Clearly, for Jesus, the moral foundation of caring is hugely important.  In fact, more important than the sacred and authoritative purity laws in Torah about touching blood or corpses.  But if you elevate the concern for giving care above the concerns for purity, haven’t you just thrown off the authority of Torah?  Haven’t you undermined its sanctity?  Haven’t you become disloyal to your Jewish roots?

Not at all, as Jesus shows, as he again, reaches for common ground.  He finds another text from Torah, the law of Moses, the law of God from Sinai, and, since it is from the same source, he holds it up, and puts it on the same level as the Shema creed.  After agreeing about the first and most important commandment, Jesus adds:

The second is this, ‘You shall love your neighbor as yourself.’ There is no other commandment greater than these.”

The scribe who is questioning Jesus agrees.  So whether he knows it or not yet, the scribe has just acknowledged that lifting up the moral foundation of caring up to the level of the Shema, he has just changed the whole picture. 

If caring is as important to God as the purity laws, or even more so, then you have to live differently.  You cannot walk by on the other side.  You cannot withhold support to your needy, aging parents, and give the money instead to the temple and believe God is happy.  God is not happy: care for your needy parents is what God wants.  Caring for people in need is more important to God than keeping the temple going.  Is that not what “honor your father and mother  means? – and that comes right out of the ten commandments.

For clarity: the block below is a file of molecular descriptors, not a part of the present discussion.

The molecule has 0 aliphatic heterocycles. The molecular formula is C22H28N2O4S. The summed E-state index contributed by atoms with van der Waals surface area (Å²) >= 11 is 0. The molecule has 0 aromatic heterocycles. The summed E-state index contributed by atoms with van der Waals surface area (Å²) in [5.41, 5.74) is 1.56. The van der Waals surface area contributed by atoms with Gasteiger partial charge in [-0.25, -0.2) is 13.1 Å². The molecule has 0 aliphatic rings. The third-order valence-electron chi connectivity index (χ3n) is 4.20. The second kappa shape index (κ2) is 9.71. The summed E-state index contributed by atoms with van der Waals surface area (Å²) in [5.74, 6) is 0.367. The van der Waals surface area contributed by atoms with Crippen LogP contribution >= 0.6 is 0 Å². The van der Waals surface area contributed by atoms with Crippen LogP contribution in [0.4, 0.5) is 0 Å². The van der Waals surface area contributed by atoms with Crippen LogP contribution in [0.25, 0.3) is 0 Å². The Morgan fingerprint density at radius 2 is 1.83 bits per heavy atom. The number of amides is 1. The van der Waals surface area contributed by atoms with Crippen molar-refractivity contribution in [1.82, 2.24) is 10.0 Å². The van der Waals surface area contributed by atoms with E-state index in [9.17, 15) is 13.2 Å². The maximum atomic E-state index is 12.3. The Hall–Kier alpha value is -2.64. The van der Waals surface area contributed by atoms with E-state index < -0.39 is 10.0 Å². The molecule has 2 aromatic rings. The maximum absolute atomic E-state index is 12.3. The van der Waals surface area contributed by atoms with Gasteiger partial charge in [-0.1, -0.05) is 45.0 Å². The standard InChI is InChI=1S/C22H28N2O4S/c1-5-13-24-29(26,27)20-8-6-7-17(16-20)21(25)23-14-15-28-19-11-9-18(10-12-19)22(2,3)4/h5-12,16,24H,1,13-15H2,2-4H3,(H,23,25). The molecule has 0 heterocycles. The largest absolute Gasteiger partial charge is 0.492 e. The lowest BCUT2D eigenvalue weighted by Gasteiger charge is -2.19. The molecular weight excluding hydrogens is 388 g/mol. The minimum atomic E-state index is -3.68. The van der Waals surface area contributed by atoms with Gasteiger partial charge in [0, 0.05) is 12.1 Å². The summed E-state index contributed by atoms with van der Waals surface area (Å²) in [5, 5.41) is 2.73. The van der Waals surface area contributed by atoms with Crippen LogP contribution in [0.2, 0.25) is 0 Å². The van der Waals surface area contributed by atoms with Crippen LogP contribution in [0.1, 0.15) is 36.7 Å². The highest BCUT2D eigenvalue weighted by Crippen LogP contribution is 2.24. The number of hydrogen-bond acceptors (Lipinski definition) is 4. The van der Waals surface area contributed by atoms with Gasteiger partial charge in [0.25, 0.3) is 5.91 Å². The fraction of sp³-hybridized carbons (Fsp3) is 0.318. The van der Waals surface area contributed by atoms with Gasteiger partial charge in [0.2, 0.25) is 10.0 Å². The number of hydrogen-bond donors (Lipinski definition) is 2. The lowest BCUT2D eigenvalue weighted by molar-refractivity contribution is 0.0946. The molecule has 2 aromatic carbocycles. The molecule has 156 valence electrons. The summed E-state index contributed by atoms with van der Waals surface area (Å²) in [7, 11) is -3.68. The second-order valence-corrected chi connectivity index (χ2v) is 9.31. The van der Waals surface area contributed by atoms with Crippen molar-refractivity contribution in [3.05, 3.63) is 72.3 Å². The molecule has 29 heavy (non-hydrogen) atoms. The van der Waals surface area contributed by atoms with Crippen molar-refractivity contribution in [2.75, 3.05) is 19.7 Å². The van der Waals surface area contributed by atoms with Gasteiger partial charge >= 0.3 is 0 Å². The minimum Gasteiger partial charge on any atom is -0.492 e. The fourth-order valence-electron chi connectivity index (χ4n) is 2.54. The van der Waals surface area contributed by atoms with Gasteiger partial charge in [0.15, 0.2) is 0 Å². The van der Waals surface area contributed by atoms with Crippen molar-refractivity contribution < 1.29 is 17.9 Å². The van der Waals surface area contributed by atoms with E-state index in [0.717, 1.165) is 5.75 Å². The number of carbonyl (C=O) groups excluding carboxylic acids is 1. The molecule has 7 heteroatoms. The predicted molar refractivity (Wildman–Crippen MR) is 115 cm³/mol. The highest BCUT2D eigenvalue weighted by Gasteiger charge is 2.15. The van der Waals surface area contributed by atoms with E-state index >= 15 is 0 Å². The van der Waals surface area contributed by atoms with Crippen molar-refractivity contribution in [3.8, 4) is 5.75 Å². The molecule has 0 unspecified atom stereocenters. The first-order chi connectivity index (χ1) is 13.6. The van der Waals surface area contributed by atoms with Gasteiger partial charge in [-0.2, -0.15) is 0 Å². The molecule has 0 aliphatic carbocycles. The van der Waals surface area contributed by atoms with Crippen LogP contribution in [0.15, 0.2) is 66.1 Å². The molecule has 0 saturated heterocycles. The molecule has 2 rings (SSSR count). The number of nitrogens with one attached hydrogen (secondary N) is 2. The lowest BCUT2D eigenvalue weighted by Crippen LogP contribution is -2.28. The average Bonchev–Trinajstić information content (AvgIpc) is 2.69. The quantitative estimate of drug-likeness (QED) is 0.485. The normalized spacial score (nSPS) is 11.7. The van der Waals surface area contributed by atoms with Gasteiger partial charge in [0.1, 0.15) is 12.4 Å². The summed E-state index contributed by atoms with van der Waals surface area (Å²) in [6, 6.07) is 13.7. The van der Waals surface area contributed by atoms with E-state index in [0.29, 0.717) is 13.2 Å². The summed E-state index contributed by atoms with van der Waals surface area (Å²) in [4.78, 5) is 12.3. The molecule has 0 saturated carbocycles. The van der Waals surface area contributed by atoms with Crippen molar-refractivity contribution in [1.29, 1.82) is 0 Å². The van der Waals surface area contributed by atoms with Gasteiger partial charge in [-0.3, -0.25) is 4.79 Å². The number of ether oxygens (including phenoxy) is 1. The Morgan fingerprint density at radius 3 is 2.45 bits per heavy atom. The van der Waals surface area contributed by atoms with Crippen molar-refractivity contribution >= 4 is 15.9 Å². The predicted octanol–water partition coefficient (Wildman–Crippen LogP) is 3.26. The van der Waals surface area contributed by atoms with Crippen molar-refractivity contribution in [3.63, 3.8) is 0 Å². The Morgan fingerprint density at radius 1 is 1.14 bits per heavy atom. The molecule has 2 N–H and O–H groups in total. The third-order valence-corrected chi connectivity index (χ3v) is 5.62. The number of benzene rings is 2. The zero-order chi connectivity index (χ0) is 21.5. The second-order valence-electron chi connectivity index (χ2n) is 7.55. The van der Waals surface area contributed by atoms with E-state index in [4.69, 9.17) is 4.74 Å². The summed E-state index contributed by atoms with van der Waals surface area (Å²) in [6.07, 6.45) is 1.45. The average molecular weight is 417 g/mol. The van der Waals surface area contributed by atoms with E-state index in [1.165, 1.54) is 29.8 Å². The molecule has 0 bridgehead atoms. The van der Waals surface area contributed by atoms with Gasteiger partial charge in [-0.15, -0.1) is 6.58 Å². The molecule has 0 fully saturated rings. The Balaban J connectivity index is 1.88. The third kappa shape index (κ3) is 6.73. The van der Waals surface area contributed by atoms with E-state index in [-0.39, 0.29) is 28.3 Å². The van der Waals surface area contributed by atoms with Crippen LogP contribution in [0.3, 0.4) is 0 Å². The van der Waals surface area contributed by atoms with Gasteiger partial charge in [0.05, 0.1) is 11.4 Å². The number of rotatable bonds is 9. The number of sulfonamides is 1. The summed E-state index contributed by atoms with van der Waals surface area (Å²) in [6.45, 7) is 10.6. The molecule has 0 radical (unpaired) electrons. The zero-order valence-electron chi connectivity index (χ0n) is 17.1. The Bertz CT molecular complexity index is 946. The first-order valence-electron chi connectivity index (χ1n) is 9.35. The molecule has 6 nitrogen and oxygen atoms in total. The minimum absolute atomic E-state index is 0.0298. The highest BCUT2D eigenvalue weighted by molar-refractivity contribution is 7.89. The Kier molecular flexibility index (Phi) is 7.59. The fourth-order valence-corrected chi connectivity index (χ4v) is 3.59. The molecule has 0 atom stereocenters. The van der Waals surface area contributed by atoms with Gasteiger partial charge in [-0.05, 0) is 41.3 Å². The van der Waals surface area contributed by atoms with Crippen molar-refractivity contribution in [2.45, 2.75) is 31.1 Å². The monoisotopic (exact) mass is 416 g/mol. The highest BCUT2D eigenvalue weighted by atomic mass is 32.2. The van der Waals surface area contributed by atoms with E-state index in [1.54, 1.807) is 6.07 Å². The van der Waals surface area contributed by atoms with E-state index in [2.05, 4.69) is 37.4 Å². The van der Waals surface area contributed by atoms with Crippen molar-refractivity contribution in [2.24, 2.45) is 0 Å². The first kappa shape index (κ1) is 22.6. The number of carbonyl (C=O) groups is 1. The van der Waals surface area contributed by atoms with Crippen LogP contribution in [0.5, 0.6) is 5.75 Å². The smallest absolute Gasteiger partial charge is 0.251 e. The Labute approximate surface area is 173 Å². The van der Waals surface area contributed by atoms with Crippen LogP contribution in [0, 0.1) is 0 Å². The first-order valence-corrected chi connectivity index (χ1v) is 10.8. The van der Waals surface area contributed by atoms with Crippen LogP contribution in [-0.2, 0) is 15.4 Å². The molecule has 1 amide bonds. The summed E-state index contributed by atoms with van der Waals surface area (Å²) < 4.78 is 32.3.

In fact, in Jesus’ view, the whole temple system of priests and sacrifices, which are all mandated in the sacred, authoritative Torah, were of secondary importance, to God, compared with caring.  Jesus said, quoting a verse from the Hebrew prophets,

‘I [God] desire mercy and not sacrifice,’ (Matt. 9:13 and 12:7)

Jesus is saying that for God, mercy, or caring, or we might call it compassion to human beings is actually more important to God than offering animal sacrifices. That is what it means to love your neighbor as yourself; you care for your neighbor. 

So, who is my neighbor?  That is the question that Jesus was answering when he told the parable of the Good Samaritan.  At the end of it, he turned the question around and asked, “Who was a neighbor to the wounded man?  Of course the implication is that when you value caring above purity, the question is not who is, and who is not, my neighbor, but am I being a neighbor?  The question is, “who needs caring for?”   

Paul on the Morality of Caring

The apostle Paul was converted to this  radical Jesus-view of God and of what is important to God.  He summed it up perfectly, saying,

“Owe no one anything, except to love one another; for the one who loves another has fulfilled the law.   The commandments, “You shall not commit adultery; [etc.]… are summed up in this word, “Love your neighbor as yourself.”   Love does no wrong to a neighbor; therefore, love is the fulfilling of the law.”

Here Paul talks about love as caring, in the form of not causing harm.  He says,

“Love does no wrong to a neighbor.”   

Love in Practice

Now, this sounds simple.  But in practice, it is complicated.  How do you show love, in the form of caring, when it involves risk?  For example, do you allow Syrian refugees into your country when doing so may let in a terrorist? 

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Do you allow the Dreamers extended DACA protections against deportation?  What if that would only encourage more illegal immigration?